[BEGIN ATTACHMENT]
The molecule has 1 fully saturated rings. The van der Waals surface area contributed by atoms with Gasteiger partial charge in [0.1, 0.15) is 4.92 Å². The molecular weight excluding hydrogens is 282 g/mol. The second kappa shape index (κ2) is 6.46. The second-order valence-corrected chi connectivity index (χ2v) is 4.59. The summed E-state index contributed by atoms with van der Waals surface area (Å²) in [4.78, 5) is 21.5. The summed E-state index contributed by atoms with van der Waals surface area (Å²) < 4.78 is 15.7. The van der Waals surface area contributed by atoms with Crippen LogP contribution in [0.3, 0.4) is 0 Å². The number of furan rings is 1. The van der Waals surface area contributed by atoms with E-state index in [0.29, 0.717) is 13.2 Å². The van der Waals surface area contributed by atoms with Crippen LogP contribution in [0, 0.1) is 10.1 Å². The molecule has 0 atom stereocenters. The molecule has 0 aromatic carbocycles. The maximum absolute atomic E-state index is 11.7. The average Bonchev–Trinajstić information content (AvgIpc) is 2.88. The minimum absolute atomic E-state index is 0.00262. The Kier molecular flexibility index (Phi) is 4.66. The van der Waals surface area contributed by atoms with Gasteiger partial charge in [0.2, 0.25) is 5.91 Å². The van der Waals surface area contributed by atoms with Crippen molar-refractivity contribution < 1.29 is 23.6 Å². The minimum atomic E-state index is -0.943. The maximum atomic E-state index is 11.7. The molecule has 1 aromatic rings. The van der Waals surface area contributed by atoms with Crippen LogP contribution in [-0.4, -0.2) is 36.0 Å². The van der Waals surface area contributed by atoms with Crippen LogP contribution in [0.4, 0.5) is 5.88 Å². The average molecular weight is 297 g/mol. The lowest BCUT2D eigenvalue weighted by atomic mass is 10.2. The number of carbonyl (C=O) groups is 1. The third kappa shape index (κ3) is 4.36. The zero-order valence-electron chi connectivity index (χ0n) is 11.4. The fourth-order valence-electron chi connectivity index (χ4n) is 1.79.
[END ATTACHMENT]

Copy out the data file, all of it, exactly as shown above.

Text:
The molecule has 1 fully saturated rings. The van der Waals surface area contributed by atoms with Gasteiger partial charge in [0.1, 0.15) is 4.92 Å². The molecular weight excluding hydrogens is 282 g/mol. The second kappa shape index (κ2) is 6.46. The second-order valence-corrected chi connectivity index (χ2v) is 4.59. The summed E-state index contributed by atoms with van der Waals surface area (Å²) in [4.78, 5) is 21.5. The summed E-state index contributed by atoms with van der Waals surface area (Å²) < 4.78 is 15.7. The van der Waals surface area contributed by atoms with Crippen LogP contribution in [0.3, 0.4) is 0 Å². The number of furan rings is 1. The van der Waals surface area contributed by atoms with E-state index in [0.29, 0.717) is 13.2 Å². The van der Waals surface area contributed by atoms with Crippen LogP contribution in [0, 0.1) is 10.1 Å². The molecule has 0 atom stereocenters. The molecule has 0 aromatic carbocycles. The maximum absolute atomic E-state index is 11.7. The average Bonchev–Trinajstić information content (AvgIpc) is 2.88. The minimum absolute atomic E-state index is 0.00262. The Kier molecular flexibility index (Phi) is 4.66. The van der Waals surface area contributed by atoms with Gasteiger partial charge in [0.2, 0.25) is 5.91 Å². The van der Waals surface area contributed by atoms with Crippen molar-refractivity contribution < 1.29 is 23.6 Å². The minimum atomic E-state index is -0.943. The maximum atomic E-state index is 11.7. The molecule has 1 aromatic rings. The van der Waals surface area contributed by atoms with Crippen LogP contribution in [-0.4, -0.2) is 36.0 Å². The van der Waals surface area contributed by atoms with Crippen LogP contribution in [0.4, 0.5) is 5.88 Å². The average molecular weight is 297 g/mol. The lowest BCUT2D eigenvalue weighted by atomic mass is 10.2. The number of carbonyl (C=O) groups is 1. The third kappa shape index (κ3) is 4.36. The zero-order valence-electron chi connectivity index (χ0n) is 11.4. The fourth-order valence-electron chi connectivity index (χ4n) is 1.79.